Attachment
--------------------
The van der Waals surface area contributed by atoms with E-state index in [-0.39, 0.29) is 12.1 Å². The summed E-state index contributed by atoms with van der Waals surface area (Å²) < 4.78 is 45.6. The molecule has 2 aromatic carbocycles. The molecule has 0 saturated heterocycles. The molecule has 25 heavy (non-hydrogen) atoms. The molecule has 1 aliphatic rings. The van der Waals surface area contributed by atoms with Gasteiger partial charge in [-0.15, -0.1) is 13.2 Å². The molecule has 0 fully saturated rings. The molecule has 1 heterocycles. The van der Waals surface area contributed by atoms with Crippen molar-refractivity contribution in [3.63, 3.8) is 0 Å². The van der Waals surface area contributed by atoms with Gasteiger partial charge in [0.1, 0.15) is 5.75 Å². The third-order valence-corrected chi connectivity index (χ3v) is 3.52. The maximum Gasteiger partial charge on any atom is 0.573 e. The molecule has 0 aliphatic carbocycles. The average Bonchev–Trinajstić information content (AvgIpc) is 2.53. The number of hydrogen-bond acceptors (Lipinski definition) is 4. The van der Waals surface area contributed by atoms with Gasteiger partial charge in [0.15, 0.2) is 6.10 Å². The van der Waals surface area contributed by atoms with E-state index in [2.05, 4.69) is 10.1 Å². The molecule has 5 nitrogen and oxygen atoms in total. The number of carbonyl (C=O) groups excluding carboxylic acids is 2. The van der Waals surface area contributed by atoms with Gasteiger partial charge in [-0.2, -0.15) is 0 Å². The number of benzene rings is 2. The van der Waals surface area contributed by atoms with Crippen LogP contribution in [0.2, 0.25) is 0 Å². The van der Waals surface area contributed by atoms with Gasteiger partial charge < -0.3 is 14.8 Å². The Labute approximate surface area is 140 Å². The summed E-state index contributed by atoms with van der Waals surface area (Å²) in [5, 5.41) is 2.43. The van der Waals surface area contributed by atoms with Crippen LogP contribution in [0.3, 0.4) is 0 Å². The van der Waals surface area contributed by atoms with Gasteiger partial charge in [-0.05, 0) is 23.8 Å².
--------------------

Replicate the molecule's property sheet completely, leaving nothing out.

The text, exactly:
The van der Waals surface area contributed by atoms with E-state index in [-0.39, 0.29) is 12.1 Å². The summed E-state index contributed by atoms with van der Waals surface area (Å²) < 4.78 is 45.6. The molecule has 2 aromatic carbocycles. The molecule has 0 saturated heterocycles. The molecule has 25 heavy (non-hydrogen) atoms. The molecule has 1 aliphatic rings. The van der Waals surface area contributed by atoms with Gasteiger partial charge in [-0.15, -0.1) is 13.2 Å². The molecule has 0 fully saturated rings. The molecule has 1 heterocycles. The van der Waals surface area contributed by atoms with Crippen molar-refractivity contribution in [3.63, 3.8) is 0 Å². The van der Waals surface area contributed by atoms with Gasteiger partial charge in [0.1, 0.15) is 5.75 Å². The third-order valence-corrected chi connectivity index (χ3v) is 3.52. The maximum Gasteiger partial charge on any atom is 0.573 e. The molecule has 0 aliphatic carbocycles. The average Bonchev–Trinajstić information content (AvgIpc) is 2.53. The number of hydrogen-bond acceptors (Lipinski definition) is 4. The van der Waals surface area contributed by atoms with Gasteiger partial charge in [0.15, 0.2) is 6.10 Å². The van der Waals surface area contributed by atoms with E-state index in [2.05, 4.69) is 10.1 Å². The molecule has 5 nitrogen and oxygen atoms in total. The number of carbonyl (C=O) groups excluding carboxylic acids is 2. The van der Waals surface area contributed by atoms with Gasteiger partial charge in [-0.2, -0.15) is 0 Å². The number of benzene rings is 2. The van der Waals surface area contributed by atoms with Crippen LogP contribution in [0.2, 0.25) is 0 Å². The van der Waals surface area contributed by atoms with Gasteiger partial charge < -0.3 is 14.8 Å². The Labute approximate surface area is 140 Å². The summed E-state index contributed by atoms with van der Waals surface area (Å²) in [5, 5.41) is 2.43. The van der Waals surface area contributed by atoms with Crippen LogP contribution in [0.3, 0.4) is 0 Å². The van der Waals surface area contributed by atoms with Gasteiger partial charge in [-0.05, 0) is 23.8 Å².